The Crown and Harp Pushes Forward, Paperstain Folds and Liz Larsen Inspires.

Leading off, we'd like to offer up something of a correction to last week's column, in which we inadvertently made it seem that the recent uptick in the quality of shows currently being booked at The Crown and Harp was due to the club's decision to bring former Bryan Street Tavern general manager Moody Fuqua aboard to help in that capacity. To be sure, Moody isn't completely taking over booking the venue so much as joining The Artist Collective's Charlsie Grace, who has been most responsible for the current upswing of talent performing at the venue of late.

Aside with making improvements to The Crown and Harp's stage, lighting, and relocating the sound board to the back of the room, Grace did agree with us on at least one point: The addition of Moody to the team “guarantees that what we are building can surpass The Cavern's glory days.”

Yes, we're certain good times are ahead there. Elsewhere, too.

This Friday night, should be an example of that, as recent Denton upstarts Strange Towers will be making their first-ever Dallas appearance when they take part in “a night of strange electronic explorations” at The Double Wide along with New Fumes and Blixaboy. Notably, the show will also be one of the band's first since vocalist Lars Larsen made the Tom Gable-like decision to publicly disclose her gender dysphoria and her plans to begin living as a woman with a lengthy, uplifting post recently on Facebook.

Wrote Larsen: “I have a few things to say to everyone. I am transgender and I am in the process of male to female transition. I have the great fortune of love, acceptance and support from my wife, children, parents, in-laws, siblings, bandmates, bosses, business partner and many close friends. I am in my second week of hormone replacement therapy and feel much healthier and happier. For the time being you may call me Lars or Liz, and you may use whatever pronouns make you most comfortable. Before the end of this year I hope to be ready to present as myself full time. Please do not treat me any differently than you always have or worry about saying something wrong around me. The person you know is not a lie or facade. I will still love what I love and do what I do. If this news in any way concerns, disturbs or confounds you, please use online resources to educate yourself on Gender Dysphoria/transgender issues and/or remove me from your friends list. I love you all very much and will happily answer any questions unrelated to surgical procedures. It's gonna be a weird year.”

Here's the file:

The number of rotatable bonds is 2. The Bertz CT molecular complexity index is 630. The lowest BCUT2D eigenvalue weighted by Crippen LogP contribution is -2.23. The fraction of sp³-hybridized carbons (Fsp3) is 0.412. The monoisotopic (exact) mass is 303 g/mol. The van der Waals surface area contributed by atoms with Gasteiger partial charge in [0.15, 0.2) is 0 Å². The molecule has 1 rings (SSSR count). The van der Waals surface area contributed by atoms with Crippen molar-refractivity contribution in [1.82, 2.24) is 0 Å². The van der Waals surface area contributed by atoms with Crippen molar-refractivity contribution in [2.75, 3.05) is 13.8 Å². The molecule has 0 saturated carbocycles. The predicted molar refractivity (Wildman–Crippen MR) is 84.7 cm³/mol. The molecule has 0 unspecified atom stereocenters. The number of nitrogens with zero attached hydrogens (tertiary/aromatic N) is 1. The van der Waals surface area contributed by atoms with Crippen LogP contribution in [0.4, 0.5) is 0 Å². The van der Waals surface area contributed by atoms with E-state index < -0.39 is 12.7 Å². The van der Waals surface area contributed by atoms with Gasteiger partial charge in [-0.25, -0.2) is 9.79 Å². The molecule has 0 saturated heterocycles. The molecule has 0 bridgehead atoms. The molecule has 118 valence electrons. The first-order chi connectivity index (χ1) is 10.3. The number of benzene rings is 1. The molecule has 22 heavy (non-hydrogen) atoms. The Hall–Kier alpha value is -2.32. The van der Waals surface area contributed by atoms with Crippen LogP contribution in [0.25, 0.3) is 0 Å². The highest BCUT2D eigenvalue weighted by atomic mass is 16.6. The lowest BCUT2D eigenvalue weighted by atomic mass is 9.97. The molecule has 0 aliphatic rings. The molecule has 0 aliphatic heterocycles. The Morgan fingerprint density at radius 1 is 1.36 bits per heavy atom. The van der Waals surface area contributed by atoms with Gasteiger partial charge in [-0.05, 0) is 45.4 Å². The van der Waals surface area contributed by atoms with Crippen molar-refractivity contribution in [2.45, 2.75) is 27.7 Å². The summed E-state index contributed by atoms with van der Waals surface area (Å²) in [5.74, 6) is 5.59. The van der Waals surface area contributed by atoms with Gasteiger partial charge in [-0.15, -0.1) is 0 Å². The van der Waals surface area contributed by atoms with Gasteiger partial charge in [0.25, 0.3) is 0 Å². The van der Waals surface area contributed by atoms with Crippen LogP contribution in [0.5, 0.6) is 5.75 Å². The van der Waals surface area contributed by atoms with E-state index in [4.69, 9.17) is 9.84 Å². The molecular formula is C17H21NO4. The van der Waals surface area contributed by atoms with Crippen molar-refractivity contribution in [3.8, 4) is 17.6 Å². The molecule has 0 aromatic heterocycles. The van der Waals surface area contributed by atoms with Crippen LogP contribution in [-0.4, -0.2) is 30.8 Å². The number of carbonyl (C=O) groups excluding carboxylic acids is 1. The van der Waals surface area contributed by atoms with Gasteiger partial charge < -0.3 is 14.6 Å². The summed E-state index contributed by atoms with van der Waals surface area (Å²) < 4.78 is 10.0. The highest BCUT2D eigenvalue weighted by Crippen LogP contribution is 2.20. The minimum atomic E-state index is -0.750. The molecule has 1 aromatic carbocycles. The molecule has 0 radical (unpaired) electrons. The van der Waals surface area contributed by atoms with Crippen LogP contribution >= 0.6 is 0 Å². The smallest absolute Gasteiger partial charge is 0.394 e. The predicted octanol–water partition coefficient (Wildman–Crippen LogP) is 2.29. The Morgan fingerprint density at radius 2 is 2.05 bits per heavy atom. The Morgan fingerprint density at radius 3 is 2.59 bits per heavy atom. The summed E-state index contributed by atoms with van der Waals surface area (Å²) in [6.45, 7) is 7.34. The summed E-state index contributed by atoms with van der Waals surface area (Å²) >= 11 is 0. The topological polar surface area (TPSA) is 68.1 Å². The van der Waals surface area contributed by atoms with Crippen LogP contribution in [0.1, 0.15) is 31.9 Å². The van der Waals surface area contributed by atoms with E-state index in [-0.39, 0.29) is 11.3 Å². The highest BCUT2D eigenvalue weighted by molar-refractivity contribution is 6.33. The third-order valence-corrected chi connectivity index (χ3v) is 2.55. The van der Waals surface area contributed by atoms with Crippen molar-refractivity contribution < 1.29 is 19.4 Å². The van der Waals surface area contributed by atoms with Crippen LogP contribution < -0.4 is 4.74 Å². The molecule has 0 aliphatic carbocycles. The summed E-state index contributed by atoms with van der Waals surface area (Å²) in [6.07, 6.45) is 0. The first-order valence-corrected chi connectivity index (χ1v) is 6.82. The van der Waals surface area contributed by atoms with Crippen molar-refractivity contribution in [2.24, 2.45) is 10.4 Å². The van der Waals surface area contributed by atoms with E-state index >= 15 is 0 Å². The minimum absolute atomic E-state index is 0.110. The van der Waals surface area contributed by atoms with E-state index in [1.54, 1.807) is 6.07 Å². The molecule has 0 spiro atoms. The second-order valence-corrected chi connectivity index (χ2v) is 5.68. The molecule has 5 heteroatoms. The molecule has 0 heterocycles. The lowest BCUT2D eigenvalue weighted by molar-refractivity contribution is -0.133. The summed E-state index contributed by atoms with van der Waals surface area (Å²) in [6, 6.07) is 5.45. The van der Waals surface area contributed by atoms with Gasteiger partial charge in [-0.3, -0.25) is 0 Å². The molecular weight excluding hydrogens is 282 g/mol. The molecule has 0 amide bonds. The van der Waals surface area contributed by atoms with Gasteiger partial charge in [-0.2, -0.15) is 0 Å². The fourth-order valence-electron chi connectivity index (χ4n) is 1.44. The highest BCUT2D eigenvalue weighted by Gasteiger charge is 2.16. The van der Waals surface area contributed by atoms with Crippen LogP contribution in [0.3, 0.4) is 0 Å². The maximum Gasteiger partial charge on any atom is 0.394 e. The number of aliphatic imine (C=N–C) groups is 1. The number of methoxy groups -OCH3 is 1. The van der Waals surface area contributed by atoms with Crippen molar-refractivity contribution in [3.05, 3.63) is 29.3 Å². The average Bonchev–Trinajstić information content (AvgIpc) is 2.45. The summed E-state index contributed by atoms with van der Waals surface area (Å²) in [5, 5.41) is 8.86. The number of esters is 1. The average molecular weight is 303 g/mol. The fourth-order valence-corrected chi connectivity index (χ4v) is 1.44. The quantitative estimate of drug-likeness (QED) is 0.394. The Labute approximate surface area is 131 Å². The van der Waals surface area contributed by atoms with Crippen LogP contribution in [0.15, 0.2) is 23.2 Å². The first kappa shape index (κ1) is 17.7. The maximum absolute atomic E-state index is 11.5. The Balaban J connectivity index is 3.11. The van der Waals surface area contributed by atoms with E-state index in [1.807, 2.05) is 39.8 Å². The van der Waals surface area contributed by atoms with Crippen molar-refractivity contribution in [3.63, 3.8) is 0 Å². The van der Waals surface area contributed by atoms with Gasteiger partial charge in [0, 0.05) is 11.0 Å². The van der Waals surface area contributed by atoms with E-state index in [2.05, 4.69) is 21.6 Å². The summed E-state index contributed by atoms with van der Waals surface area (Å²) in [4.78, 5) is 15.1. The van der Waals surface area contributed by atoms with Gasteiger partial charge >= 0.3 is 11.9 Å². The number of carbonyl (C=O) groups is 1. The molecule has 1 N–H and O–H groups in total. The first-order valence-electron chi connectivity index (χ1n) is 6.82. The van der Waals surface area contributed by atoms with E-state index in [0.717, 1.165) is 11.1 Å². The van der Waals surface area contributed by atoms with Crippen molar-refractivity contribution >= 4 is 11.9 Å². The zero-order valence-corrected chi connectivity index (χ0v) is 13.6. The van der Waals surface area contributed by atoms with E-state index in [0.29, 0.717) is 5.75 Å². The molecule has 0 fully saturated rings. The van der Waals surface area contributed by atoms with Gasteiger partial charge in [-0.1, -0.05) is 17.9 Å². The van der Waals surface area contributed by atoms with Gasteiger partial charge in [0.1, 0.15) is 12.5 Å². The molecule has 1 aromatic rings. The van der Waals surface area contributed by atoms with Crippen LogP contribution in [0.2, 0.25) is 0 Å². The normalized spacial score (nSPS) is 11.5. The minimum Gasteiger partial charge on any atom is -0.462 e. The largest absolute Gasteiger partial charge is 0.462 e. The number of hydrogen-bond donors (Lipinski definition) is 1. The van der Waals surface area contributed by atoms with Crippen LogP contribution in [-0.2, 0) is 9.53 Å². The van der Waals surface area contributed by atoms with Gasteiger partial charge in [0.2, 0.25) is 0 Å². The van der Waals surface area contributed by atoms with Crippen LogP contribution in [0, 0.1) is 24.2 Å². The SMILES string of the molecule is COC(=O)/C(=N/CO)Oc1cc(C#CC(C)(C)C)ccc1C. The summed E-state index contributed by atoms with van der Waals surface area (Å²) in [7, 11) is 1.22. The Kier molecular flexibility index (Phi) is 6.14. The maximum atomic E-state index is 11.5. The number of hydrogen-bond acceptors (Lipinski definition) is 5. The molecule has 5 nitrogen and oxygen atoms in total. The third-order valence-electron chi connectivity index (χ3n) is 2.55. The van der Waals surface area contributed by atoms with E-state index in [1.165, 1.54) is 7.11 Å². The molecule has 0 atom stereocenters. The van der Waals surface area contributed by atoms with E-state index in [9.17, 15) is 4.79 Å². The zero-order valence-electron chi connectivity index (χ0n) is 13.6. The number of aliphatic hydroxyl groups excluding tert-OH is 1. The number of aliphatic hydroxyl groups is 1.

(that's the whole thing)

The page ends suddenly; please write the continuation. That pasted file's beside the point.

From the outpouring of support Larsen received following the post, it appears as if local music fans will be ready to show Strange Towers the same type of encouragement and enthusiasm that fans at the Prophet Bar extended to Against Me! back in November. One can only hope; an act as courageous and inspiring as Larsen's deserves nothing less.

Another Denton-based entity making a surprising announcement last week was Paperstain Records, which made public their plans to call things quits. After 13 years of booking showcases and releasing albums from Denton outfits like Drink to Victory, Shiny Around the Edges, Geistheistler, and Dust Congress, the label wrote in a statement that its heads “have become old, and like all things old, it is time for us to stop.” For the time being, albums from the label's back catalog can be downloaded for free from their site, which the label has threatened to take down sooner than later.

Still going strong, though, is another of Denton's other favorite labels, Dirtnap Records which, all joking aside, is actually based in Portland. That's a fact that's understandably hard to distinguish at times, though, considering the number of North Texas acts the label has worked with in the past. For instance, take the label's New Mexico-based Low Culture outfit, which just released a video for their song “I Feel Your Ghost” off their three-week-old debut LP Screens. That album was produced in Fort Worth by Mind Spiders lynchpin Mark Ryan (who himself has appeared on at least a half-dozen Dirtnap releases), and features his Marked Men bandmate Joe Ayoub standing in as the band's bass player.

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